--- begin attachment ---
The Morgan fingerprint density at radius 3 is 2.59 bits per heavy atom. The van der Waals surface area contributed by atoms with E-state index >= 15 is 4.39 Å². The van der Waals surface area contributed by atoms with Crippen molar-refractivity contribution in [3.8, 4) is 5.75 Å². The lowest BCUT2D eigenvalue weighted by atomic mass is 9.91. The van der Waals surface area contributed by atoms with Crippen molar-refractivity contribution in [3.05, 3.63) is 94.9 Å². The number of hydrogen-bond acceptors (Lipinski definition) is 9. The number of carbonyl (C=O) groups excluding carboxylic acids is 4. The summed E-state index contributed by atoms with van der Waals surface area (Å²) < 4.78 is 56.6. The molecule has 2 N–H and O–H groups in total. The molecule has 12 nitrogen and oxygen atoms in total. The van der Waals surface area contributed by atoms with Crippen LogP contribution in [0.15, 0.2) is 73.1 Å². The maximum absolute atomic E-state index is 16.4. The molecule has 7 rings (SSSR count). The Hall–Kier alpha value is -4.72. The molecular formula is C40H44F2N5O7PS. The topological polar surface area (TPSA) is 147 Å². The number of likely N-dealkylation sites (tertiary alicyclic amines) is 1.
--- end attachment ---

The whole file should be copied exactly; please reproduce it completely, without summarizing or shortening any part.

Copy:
The Morgan fingerprint density at radius 3 is 2.59 bits per heavy atom. The van der Waals surface area contributed by atoms with E-state index >= 15 is 4.39 Å². The van der Waals surface area contributed by atoms with Crippen molar-refractivity contribution in [3.8, 4) is 5.75 Å². The lowest BCUT2D eigenvalue weighted by atomic mass is 9.91. The van der Waals surface area contributed by atoms with Crippen molar-refractivity contribution in [3.05, 3.63) is 94.9 Å². The number of hydrogen-bond acceptors (Lipinski definition) is 9. The number of carbonyl (C=O) groups excluding carboxylic acids is 4. The summed E-state index contributed by atoms with van der Waals surface area (Å²) < 4.78 is 56.6. The molecule has 2 N–H and O–H groups in total. The molecule has 12 nitrogen and oxygen atoms in total. The van der Waals surface area contributed by atoms with Crippen LogP contribution in [0.15, 0.2) is 73.1 Å². The maximum absolute atomic E-state index is 16.4. The molecule has 7 rings (SSSR count). The Hall–Kier alpha value is -4.72. The molecular formula is C40H44F2N5O7PS. The topological polar surface area (TPSA) is 147 Å². The number of likely N-dealkylation sites (tertiary alicyclic amines) is 1.